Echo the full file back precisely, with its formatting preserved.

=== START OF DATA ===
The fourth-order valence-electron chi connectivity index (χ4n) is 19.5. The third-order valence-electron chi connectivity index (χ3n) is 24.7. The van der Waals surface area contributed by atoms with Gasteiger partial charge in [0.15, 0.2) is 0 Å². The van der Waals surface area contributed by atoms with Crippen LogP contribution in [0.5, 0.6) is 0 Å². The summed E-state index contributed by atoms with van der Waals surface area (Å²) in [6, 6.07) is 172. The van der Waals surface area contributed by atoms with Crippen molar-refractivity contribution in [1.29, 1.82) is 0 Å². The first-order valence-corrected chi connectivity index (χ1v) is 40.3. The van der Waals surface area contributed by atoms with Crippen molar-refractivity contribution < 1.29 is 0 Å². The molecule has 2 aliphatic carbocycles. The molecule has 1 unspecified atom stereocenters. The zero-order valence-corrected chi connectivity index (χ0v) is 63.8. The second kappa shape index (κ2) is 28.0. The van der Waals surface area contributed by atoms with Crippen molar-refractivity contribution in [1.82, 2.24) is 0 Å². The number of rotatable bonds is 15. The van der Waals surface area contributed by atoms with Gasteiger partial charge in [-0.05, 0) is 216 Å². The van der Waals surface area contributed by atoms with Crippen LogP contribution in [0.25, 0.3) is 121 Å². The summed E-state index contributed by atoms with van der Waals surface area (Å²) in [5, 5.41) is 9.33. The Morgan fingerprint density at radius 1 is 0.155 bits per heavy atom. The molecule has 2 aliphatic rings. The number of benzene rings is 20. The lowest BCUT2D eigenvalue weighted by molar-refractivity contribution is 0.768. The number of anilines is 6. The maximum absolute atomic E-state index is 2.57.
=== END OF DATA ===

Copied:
The fourth-order valence-electron chi connectivity index (χ4n) is 19.5. The third-order valence-electron chi connectivity index (χ3n) is 24.7. The van der Waals surface area contributed by atoms with Gasteiger partial charge in [0.15, 0.2) is 0 Å². The van der Waals surface area contributed by atoms with Crippen LogP contribution in [0.5, 0.6) is 0 Å². The summed E-state index contributed by atoms with van der Waals surface area (Å²) in [6, 6.07) is 172. The van der Waals surface area contributed by atoms with Crippen molar-refractivity contribution in [1.29, 1.82) is 0 Å². The first-order valence-corrected chi connectivity index (χ1v) is 40.3. The van der Waals surface area contributed by atoms with Crippen molar-refractivity contribution < 1.29 is 0 Å². The molecule has 2 aliphatic carbocycles. The molecule has 1 unspecified atom stereocenters. The zero-order valence-corrected chi connectivity index (χ0v) is 63.8. The second kappa shape index (κ2) is 28.0. The van der Waals surface area contributed by atoms with Crippen molar-refractivity contribution in [1.82, 2.24) is 0 Å². The number of rotatable bonds is 15. The van der Waals surface area contributed by atoms with Gasteiger partial charge in [-0.05, 0) is 216 Å². The van der Waals surface area contributed by atoms with Crippen LogP contribution in [0.25, 0.3) is 121 Å². The summed E-state index contributed by atoms with van der Waals surface area (Å²) in [5, 5.41) is 9.33. The Morgan fingerprint density at radius 1 is 0.155 bits per heavy atom. The molecule has 2 aliphatic rings. The number of benzene rings is 20. The lowest BCUT2D eigenvalue weighted by molar-refractivity contribution is 0.768. The number of anilines is 6. The maximum absolute atomic E-state index is 2.57.